Tobacco legislation perception and barriers: A qualitative insight towards tobacco free schools in Delhi, India
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National Health Mission, Maulana Azad Institute Of Dental Sciences, New Delhi, India
Maulana Azad Institute Of Dental Sciences, New Delhi, India
Publication date: 2021-09-02
Corresponding author
Swati Jain   

National Health Mission, Maulana Azad Institute Of Dental Sciences, New Delhi, India
Tob. Induc. Dis. 2021;19(Suppl 1):A225
Soaring tobacco burden especially among youth is a major public health concern in India. Mean age of initiation of smoking is 18.7 years and prevalence of smoking in school children is 6.1% (Global Youth tobacco survey 2009). Tobacco related perceptions play an important role not only in ensuring abstinence but also compliance and implementation of legislation.

To provide a qualitative insight regarding tobacco legislation understanding and their implementation among school students and teachers.

Phenomenology type of qualitative research design was used among 144 subject of a Government School of Delhi selected through convenience sampling. The study tool was a structured, pre-validated, open-ended, self administered questionnaire, containing 3 sections: a) knowledge of tobacco and tobacco laws in India, b) perceived barriers and lacunae in implementation of these laws and c) their views regarding their role in implementing tobacco preventive strategies at school. Summative content analysis was conducted. Frequency distribution of the observed keywords was then analyzed using SPSS version 21.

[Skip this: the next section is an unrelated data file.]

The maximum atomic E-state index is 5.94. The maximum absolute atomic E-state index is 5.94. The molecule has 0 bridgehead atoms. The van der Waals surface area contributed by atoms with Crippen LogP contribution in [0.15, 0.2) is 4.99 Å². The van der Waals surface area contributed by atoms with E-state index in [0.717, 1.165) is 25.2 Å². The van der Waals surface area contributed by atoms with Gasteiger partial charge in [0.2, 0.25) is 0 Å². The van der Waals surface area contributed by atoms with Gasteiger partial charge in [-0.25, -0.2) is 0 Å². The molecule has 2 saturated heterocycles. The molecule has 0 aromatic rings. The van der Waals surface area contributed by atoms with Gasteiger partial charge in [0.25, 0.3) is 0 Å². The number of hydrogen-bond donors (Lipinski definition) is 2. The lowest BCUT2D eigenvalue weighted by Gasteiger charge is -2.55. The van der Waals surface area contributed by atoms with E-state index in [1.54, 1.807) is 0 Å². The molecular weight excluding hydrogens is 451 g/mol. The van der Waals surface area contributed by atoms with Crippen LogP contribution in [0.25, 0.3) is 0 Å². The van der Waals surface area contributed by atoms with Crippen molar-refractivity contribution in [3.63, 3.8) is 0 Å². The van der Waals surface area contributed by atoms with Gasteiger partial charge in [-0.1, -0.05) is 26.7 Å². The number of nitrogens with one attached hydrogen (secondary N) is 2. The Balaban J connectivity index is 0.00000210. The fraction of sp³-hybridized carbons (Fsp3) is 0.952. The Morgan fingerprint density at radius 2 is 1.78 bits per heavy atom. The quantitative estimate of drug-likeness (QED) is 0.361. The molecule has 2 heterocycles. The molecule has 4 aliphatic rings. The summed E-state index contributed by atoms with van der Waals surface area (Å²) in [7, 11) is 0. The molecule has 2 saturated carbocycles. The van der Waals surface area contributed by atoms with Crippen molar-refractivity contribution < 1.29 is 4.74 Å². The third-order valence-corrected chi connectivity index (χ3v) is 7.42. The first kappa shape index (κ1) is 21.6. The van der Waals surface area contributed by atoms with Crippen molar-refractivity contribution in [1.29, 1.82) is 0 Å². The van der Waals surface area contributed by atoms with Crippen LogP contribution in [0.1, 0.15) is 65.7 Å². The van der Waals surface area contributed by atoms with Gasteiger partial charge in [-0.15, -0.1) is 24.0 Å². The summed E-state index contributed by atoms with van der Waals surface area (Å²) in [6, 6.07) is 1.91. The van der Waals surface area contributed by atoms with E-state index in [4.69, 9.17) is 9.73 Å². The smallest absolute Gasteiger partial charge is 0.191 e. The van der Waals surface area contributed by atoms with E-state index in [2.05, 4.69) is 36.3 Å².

Ninety eight school students (mean age 15 + 3.02 years) and 46 school teachers participated in the study. Every participant felt that “tobacco is dangerous to health” and affects the “quality of life”. However, only 23.6% (N= 34) were completely aware about the existent tobacco legislations in India. Almost three-fourth participants (N = 107) showed their concern regarding the deficit in strict implementation of these laws. Regarding responses pertaining to perceived barriers “lack of awareness (35.4%)” followed by “ignorant attitude towards tobacco impact on health and economics (25%)” were the most cited reasons. Majority (96.5%) were willing for active participation towards tobacco-free school campaigns after proper training.

The study highlighted the gap in awareness regarding tobacco control measures in spite of incessant efforts by Government. The key for changing the current scenario remains active participation by youth in policy making decisions.

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